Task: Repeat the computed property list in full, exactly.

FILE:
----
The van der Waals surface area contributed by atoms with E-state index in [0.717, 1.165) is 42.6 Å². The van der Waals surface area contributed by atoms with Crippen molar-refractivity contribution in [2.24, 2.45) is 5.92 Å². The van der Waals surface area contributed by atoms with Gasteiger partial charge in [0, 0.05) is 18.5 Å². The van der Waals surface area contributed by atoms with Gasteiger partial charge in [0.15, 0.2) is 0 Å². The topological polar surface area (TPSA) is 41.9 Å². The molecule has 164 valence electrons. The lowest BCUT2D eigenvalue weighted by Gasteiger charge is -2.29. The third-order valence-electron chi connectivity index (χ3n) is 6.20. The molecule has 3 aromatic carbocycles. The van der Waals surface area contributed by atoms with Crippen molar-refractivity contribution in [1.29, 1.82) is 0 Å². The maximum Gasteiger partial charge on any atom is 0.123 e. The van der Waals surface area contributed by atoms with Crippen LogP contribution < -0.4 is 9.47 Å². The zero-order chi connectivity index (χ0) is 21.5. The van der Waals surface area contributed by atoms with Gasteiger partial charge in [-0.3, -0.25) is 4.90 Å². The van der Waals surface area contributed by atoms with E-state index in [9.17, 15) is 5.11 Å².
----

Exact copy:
The van der Waals surface area contributed by atoms with E-state index in [0.717, 1.165) is 42.6 Å². The van der Waals surface area contributed by atoms with Crippen molar-refractivity contribution in [2.24, 2.45) is 5.92 Å². The van der Waals surface area contributed by atoms with Gasteiger partial charge in [0, 0.05) is 18.5 Å². The van der Waals surface area contributed by atoms with Gasteiger partial charge in [0.15, 0.2) is 0 Å². The topological polar surface area (TPSA) is 41.9 Å². The molecule has 164 valence electrons. The lowest BCUT2D eigenvalue weighted by Gasteiger charge is -2.29. The third-order valence-electron chi connectivity index (χ3n) is 6.20. The molecule has 3 aromatic carbocycles. The van der Waals surface area contributed by atoms with Crippen molar-refractivity contribution in [1.29, 1.82) is 0 Å². The maximum Gasteiger partial charge on any atom is 0.123 e. The van der Waals surface area contributed by atoms with Crippen LogP contribution < -0.4 is 9.47 Å². The zero-order chi connectivity index (χ0) is 21.5. The van der Waals surface area contributed by atoms with Gasteiger partial charge in [-0.3, -0.25) is 4.90 Å². The van der Waals surface area contributed by atoms with E-state index in [9.17, 15) is 5.11 Å².